Abstract

Candidal meningitis may complicate systemic candidiasis in the premature neonate. We conducted a 10-year retrospective review of 106 cases of systemic candidiasis in neonates to define the incidence, clinical features, laboratory findings, treatment, and outcome of candidal meningitis. Twenty-three of the 106 neonates had candidal meningitis (0.4% of admissions to the neonatal intensive care unit). The median gestational age was 26.2 weeks, the median birth weight was 820 g, and the median age at the onset of illness was 8 days. Clinical disease was severe and commonly was manifested by respiratory decompensation. Findings of cerebrospinal fluid (CSF) analyses varied: pleocytosis was inconsistent, hypoglycorrhachia was common, gram staining was uniformly negative, and Candida was isolated from 17 neonates (74%). Each infant was treated with amphotericin B (median cumulative dose, 30 mg/kg); 5 also received flucytosine therapy. In conclusion, initial clinical features of candidal meningitis are indistinguishable from those of other causes of systemic infection in premature neonates, and normal CSF parameters do not exclude meningitis. Timely initiation of amphotericin B monotherapy was associated with an excellent outcome.

Although overall survival rates among very low birth weight (VLBW) premature infants have improved during the past decade, nosocomial infections continue to have an adverse effect on the outcome for these developmentally immuno-com-pro-mised hosts [1]. Of these infections, disseminated or systemic candidiasis is a major cause of morbidity and mortality. A shift in the pathogenic species of Candida causing systemic neonatal disease recently has been reported, with more infections caused by non-albicans species [2, 3]. CNS involvement is a complication of disseminated candidiasis that may be associated with enhanced morbidity, and the number of cases of candidal meningitis in VLBW infants appears to be increasing [3, 4]. However, little is known about risk factors, clinical features, laboratory findings, treatment, and outcome of candidal meningitis in these infants.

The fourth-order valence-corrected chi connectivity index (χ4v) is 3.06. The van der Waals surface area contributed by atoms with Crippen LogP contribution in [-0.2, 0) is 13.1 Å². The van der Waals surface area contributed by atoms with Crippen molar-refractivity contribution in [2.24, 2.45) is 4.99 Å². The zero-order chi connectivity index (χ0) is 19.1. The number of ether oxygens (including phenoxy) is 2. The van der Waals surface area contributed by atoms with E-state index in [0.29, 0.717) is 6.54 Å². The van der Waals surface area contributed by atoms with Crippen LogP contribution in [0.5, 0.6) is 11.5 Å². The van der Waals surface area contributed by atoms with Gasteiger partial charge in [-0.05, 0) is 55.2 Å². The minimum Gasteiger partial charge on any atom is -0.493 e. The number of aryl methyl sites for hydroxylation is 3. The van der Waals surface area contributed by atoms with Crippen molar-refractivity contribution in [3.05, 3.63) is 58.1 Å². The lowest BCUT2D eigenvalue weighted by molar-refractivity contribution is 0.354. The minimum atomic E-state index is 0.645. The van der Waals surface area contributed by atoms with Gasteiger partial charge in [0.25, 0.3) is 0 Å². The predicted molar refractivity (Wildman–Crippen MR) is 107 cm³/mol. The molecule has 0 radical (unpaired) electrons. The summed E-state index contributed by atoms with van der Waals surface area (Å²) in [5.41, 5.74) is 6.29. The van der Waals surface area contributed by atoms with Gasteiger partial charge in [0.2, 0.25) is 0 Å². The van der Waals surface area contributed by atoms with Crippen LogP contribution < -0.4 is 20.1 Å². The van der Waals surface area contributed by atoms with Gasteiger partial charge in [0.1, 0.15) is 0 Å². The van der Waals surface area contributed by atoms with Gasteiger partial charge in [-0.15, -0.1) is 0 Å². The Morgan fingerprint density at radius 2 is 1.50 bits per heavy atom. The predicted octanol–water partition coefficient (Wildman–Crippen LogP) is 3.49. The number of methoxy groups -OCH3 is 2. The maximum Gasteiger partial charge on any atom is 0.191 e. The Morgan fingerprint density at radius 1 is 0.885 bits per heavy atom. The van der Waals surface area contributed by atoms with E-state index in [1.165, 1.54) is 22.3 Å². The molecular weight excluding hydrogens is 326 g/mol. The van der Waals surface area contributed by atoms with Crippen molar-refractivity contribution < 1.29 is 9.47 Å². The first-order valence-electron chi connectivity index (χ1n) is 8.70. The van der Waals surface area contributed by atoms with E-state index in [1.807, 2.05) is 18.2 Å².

We conducted a retrospective review of premature infants hospitalized from 1989 to 1999 in a neonatal intensive care unit (Texas Children's Hospital, Houston). The study population included those infants who had either Candida species isolated from CSF or abnormal CSF parameters and Candida isolated from a normally sterile site.

Patients and Methods

Neonates with systemic candidal infection were identified by review of records of the Microbiology Laboratory at Texas Children's Hospital for the period January 1989 through June 1999. The medical records of all infants who had Candida species isolated from a normally sterile site were reviewed. Cases of candidal meningitis were subsequently identified.

Definitions. Infants were considered to have either definite or probable candidal meningitis on the basis of clinical and laboratory criteria. A case was defined as definite if it met 1 of the following 4 sets of criteria: (1) pleocytosis (WBC count, >45 cells/mm3 [5]), Candida species isolated from CSF, and no intraventricular hemorrhage (IVH); (2) pleocytosis, isolation of Candida from CSF, IVH, and no candidal dermatitis; (3) pleocytosis, a sterile CSF culture, isolation of Candida from a normally sterile site, and no IVH; or (4) isolation of Candida from CSF with or without IVH and no pleocytosis, candidemia, or candidal dermatitis. Candidal dermatitis was defined as the presence of classical features (black or white crust and plaques) over the lumbar area with or without confirmation by a skin biopsy specimen that demonstrated fungal invasion beyond the stratum corneum epidermidis [5].

A case was defined as probable if there was either Candida isolated from CSF, no pleocytosis, and candidal dermatitis, or if there was Candida isolated from CSF, pleocytosis, candidal dermatitis, and IVH. The criteria that categorized cases as definite or probable are summarized in table 1.

Table 1

Inclusion and exclusion criteria for candidal meningitis in neonates in a 10-year retrospective study.

Table 1

Inclusion and exclusion criteria for candidal meningitis in neonates in a 10-year retrospective study.

Systemic (or disseminated) candidal infection was defined as isolation of Candida from blood, CSF, peritoneal or joint fluid, or skin biopsy specimen.

Exclusion criteria. Infants who had IVH, pleocytosis, and a sterile CSF culture were excluded from the study. Infants whose diagnosis of candidal meningitis was established after death were not included. However, these patients are briefly described and included in the incidence calculation.